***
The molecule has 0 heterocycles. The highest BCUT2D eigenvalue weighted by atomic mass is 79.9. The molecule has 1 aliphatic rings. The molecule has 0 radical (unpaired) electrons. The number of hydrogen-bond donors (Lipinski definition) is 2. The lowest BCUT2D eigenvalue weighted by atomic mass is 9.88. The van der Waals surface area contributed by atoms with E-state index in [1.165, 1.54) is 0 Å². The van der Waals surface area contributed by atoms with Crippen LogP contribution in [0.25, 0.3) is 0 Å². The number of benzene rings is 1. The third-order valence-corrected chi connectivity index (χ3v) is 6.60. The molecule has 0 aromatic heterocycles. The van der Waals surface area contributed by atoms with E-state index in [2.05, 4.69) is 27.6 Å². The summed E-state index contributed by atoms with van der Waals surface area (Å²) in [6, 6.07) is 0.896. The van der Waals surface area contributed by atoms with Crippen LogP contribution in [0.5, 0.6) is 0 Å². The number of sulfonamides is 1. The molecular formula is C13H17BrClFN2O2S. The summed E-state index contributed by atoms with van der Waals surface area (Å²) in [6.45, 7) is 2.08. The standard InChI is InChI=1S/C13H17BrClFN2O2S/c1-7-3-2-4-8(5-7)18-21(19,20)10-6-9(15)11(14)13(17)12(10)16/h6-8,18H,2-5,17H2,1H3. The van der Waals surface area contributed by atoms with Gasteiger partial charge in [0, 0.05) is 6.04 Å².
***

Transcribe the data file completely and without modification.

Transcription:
The molecule has 0 heterocycles. The highest BCUT2D eigenvalue weighted by atomic mass is 79.9. The molecule has 1 aliphatic rings. The molecule has 0 radical (unpaired) electrons. The number of hydrogen-bond donors (Lipinski definition) is 2. The lowest BCUT2D eigenvalue weighted by atomic mass is 9.88. The van der Waals surface area contributed by atoms with E-state index in [1.165, 1.54) is 0 Å². The van der Waals surface area contributed by atoms with Crippen LogP contribution in [0.25, 0.3) is 0 Å². The number of benzene rings is 1. The third-order valence-corrected chi connectivity index (χ3v) is 6.60. The molecule has 0 aromatic heterocycles. The van der Waals surface area contributed by atoms with E-state index in [2.05, 4.69) is 27.6 Å². The summed E-state index contributed by atoms with van der Waals surface area (Å²) in [6, 6.07) is 0.896. The van der Waals surface area contributed by atoms with Crippen LogP contribution in [0.5, 0.6) is 0 Å². The number of sulfonamides is 1. The molecular formula is C13H17BrClFN2O2S. The summed E-state index contributed by atoms with van der Waals surface area (Å²) in [6.45, 7) is 2.08. The standard InChI is InChI=1S/C13H17BrClFN2O2S/c1-7-3-2-4-8(5-7)18-21(19,20)10-6-9(15)11(14)13(17)12(10)16/h6-8,18H,2-5,17H2,1H3. The van der Waals surface area contributed by atoms with Gasteiger partial charge in [0, 0.05) is 6.04 Å².